NADIA R. WILLIAMS, Appellant
THE STATE OF TEXAS, Appellee
Appeal from the 182nd District Court Harris County, Texas
Trial Court Case No. 1434378
consists of Justices Jennings, Huddle and Lloyd.
Russell Lloyd Justice.
hearing on the State's motion to adjudicate, the trial
court found appellant, Nadia R. Williams, guilty of the
third-degree felony offense of assault of a public servant,
and assessed her punishment at ten years' incarceration.
On appeal, appellant argues that her counsel was ineffective
during the punishment phase of the adjudication hearing
because her counsel failed to offer specific mitigating
evidence. We affirm the trial court's judgment.
pleaded guilty to the offense of assault of a public
servant, pursuant to a plea bargain, and the trial
court placed her on deferred-adjudication community
supervision for three years. After the State filed a motion
to adjudicate appellant's guilt, appellant sent the trial
court a letter in which she explained her difficult childhood
and her recent efforts to turn her life around, and asked the
court for leniency. Appellant also informed the court that
she had been raised in foster care and did not want the same
for her own children. She also told the court that she had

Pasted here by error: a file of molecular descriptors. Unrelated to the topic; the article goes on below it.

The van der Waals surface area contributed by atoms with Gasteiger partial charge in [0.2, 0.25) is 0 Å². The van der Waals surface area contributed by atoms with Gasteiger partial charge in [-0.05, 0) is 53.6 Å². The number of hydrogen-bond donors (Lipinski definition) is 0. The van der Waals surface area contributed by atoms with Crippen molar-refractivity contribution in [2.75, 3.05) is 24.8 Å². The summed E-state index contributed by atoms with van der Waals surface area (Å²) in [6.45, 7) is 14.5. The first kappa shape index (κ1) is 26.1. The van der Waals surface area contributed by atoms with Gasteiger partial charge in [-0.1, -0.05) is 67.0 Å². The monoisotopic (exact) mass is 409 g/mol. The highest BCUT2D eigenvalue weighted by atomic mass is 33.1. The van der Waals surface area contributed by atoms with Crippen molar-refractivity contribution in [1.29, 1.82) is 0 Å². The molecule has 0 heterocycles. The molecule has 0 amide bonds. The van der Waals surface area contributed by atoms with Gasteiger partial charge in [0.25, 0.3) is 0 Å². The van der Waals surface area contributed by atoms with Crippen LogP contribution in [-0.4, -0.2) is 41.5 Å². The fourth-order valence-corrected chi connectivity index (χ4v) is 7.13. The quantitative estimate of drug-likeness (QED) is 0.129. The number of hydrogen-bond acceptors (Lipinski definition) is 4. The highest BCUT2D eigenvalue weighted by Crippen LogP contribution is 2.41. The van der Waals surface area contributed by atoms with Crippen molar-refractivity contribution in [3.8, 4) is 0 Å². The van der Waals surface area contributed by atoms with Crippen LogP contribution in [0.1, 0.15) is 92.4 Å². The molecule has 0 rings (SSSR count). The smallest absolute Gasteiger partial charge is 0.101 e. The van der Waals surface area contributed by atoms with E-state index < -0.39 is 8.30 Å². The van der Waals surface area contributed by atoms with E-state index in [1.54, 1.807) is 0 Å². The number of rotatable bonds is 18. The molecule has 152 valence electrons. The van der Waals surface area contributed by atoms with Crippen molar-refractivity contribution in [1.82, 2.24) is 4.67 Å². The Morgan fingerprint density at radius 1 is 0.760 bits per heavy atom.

been depressed while she was on community supervision because
she had recently learned that she had a medical condition.
the adjudication hearing, appellant testified that she had
recently been diagnosed with breast cancer and her daughter
had been hospitalized while appellant was on community
supervision. When asked if her circumstances had changed,
appellant testified that she had "a good support system
now, " because she had a godmother who could watch
appellant's children while she worked. When her counsel
asked her if there was anything else that she wanted to tell
the court, appellant answered, "No ma'am."
Appellant's counsel did not offer appellant's letter
into evidence during the hearing.
Assistance of Counsel
standard of review for evaluating claims of ineffective
assistance of counsel is set forth in Strickland v.
Washington. 466 U.S. 668, 687, 104 S.Ct. 2052, 2064
(1984). Under the Strickland two-step analysis, a
defendant must demonstrate that (1) her counsel's
performance fell below an objective standard of
reasonableness and (2) there is a reasonable probability
that, but for counsel's unprofessional errors, the result
of the proceeding would have been different. Id. at
687-88, 694, 104 S.Ct. at 2064, 2068; Nava v. State,
415 S.W.3d 289, 307 (Tex. Crim. App. 2013). An appellant
bears the burden of proving her claims by a preponderance of
the evidence. Jackson v. State, 973 S.W.2d 954, 956
(Tex. Crim. App. 1998). Failure to make the required showing
of either deficient performance or sufficient prejudice
defeats the ineffectiveness claim. See Williams v.
State, 301 S.W.3d 675, 687 (Tex. Crim. App. 2009).
review of counsel's representation is highly deferential;
we must "indulge in a strong presumption that
counsel's conduct was not deficient."
Nava, 415 S.W.3d at 307-08; see Strickland,
466 U.S. at 686. To rebut that presumption, a claim of
ineffective assistance must be "'firmly founded in
the record, '" and "'the record must
affirmatively demonstrate'" the meritorious nature
of the claim. See Menefield v. State, 363 S.W.3d
591, 592 (Tex. Crim. App. 2012) (quoting Goodspeed v.
State, 187 S.W.3d 390, 392 (Tex. Crim. App. 2005)).